Metalsmithing Made Easy: A Beginners Guide

Get Ready BabySmith – it’s a lifelong trade

Metalsmithing is a profitable and rewarding skill set that is worth the time required to master it and money needed to invest in learning. Metal is included in all of the decked out jewelry you see in luxury department stores, it’s powerful to be able to sit down and create pieces of jewelry worth thousands. There are so many jewelry making techniques and they don’t come easy for everyone but metalsmithing may be right for you if you have time for long term projects, enjoy jewelry that will last a lifetime, can do tedious work with your hands  and aren’t afraid to occasionally use fire in a well ventilated space. With the right materials, mindset, and space – you can be on your way to becoming the next luxury designer showcasing a trunk show at Saks Fifth Avenue.

Common Metalsmithing Techniques

Metalsmithing is technically known as the process in which metal is manipulated and formed into finished jewelry. There are ample techniques you can use to form your metal such as annealing, soldering, sinking, casting and forging. Each metalsmithing technique has its own unique look that requires a different set of tools to execute. Jewelry made with sheet metal and a steel dapping block or any other accessible rounded metal forms – this would be considered the Sinking method. Soldering is a technique that uses a metal alloy, solder, to create a strong bond between different pieces of metal such as prong settings, hoop earrings, or multilayer pendants. Annealing allows you to make your metals more malleable and easy to bend without damaging the metal. Casting is a very hot and intricate technique in which wax is shaped into a mold and molten metal pours in creating a finished piece. 

Metalsmithing Techniques
Black smith at work. Free public domain CC0 photo.

Materials Needed For Building A Workbench

Every technique requires a different set of tools but there are a few staples you’ll need for building your workbench in the beginning.

  • Solder 
  • Barrier Flux 
  • Soldering pick
  • Precision Flux Brush
  • Heat Block- solderite or charcoal
  • Two Quench Bowls 
  • Pickling Pot + Pickle 
  • Copper Tongs
  • Variety of files 
  • Third Hand 
  • Bench Vise 
  • Shears 
  • Ventilation Mask 
  • Hand Saw and Saw Blades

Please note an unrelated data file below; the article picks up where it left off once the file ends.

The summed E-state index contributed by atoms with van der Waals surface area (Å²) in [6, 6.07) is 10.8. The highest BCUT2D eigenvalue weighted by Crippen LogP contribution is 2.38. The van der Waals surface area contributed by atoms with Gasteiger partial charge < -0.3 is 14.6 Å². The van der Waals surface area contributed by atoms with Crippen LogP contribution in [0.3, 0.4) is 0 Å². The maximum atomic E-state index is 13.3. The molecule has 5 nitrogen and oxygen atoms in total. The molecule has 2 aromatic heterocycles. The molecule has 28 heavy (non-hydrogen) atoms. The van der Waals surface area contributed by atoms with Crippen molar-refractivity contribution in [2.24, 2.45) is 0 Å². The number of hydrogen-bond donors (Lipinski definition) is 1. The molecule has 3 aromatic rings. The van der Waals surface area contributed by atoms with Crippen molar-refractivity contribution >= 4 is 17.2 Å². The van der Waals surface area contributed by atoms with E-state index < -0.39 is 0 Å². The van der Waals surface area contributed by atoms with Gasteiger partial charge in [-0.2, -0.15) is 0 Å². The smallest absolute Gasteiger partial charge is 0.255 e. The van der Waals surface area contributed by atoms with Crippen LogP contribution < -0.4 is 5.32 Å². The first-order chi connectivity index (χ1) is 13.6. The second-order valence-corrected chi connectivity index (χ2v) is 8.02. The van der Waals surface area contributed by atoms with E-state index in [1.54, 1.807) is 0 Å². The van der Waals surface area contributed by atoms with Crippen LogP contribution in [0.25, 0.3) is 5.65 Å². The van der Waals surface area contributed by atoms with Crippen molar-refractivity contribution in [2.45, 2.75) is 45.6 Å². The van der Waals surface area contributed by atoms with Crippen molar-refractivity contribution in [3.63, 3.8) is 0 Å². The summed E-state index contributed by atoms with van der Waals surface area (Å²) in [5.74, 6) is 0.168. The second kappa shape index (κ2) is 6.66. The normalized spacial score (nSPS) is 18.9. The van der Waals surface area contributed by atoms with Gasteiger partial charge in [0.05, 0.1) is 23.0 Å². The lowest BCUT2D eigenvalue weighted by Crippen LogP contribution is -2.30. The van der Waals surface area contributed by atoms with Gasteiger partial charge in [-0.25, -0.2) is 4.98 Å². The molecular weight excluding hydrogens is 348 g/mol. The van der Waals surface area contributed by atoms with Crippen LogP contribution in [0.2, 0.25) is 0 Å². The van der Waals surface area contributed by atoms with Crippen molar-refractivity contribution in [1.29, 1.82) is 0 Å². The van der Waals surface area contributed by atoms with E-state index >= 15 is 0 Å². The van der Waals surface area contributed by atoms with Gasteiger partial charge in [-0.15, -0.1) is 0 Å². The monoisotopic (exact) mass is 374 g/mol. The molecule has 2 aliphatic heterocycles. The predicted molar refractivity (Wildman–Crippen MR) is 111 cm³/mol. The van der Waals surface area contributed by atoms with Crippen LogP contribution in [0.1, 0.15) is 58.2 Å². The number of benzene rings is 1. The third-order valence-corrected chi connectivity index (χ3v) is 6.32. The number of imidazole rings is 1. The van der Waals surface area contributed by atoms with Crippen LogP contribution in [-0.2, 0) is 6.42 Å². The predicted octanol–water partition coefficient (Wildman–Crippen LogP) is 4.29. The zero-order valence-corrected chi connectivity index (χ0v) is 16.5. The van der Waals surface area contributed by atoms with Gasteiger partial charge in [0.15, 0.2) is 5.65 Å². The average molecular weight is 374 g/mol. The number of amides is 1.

• Beeswax
  • Bench Vise 
  • Hand Vise 
  • Tool Box 
  • Rotary Tool 
  • Rawhide Hammer 
  • Magnifying glass / Optivisor 

Before you start buying tools – understand what kind of jewelry you like and begin getting materials to create things that fit this criteria. Ask yourself all of the hard questions a jewelry sales associate would ask you upon arrival. Do you prefer silver over gold? Which article of jewelry do you wear the most? What colors do you like to see in jewelry and what metals match that? Do you know what size you need to make? How frequently will this piece of jewelry be worn. If you have intentions of selling make sure to do market research.

It’s highly recommended that you search for the materials at your local jewelry supply store, associates often have experience using the tools you seek. If there aren’t any near you don’t fret because there are many online options for getting metalsmithing materials.

The Metalsmithing Holy Trinity – Soldering, Filing, and Sawing

When beginning a metalsmithing journey artists often take interest in the process of soldering. Soldering is mandatory for creating a stronger than life bond that pulls your jewelry design together. Manipulating the torch, selecting your solder, how much solder to use, and preventing firescale are three common problems seen in introductory soldering classes. Each metal has a different melting point and solder has different levels of hardness as well, these two measurements will assist in the soldering process. For a clean bond – use a hand saw for larger or thicker cuts, keep hand files near to ensure flush ends prior to attachment, and strongly consider a rotary tool for sawing, filing and polishing.  

Easy Metalsmithing Projects for Beginners

There are some projects easier than others to introduce you to the world of metalsmithing! Silversmithing is the easiest form of metalsmithing and it’s highly suggested you work with silver first. Try any of the following:

  • Stacked Rings – Pick the metal of your choice and grab a ring mandrel! Make stacked rings in less than an hour using minimal metal. 
  • Fun shaped earring components – Dangle your favorite gemstones from a textured metal shape of your liking. Form your shape, use a hammer or the annealing method to solidify it’s shape and attach your beads. 
  • Forming bangles – similar to making rings while using more metal, a bracelet mandrel is required. 
  • Round Sheet Metal Earrings – Using the sinking method, create shapes on sheet metal and use a dapping block to indent your shape to your liking. Hammering effects can be achieved with a chasing hammer.
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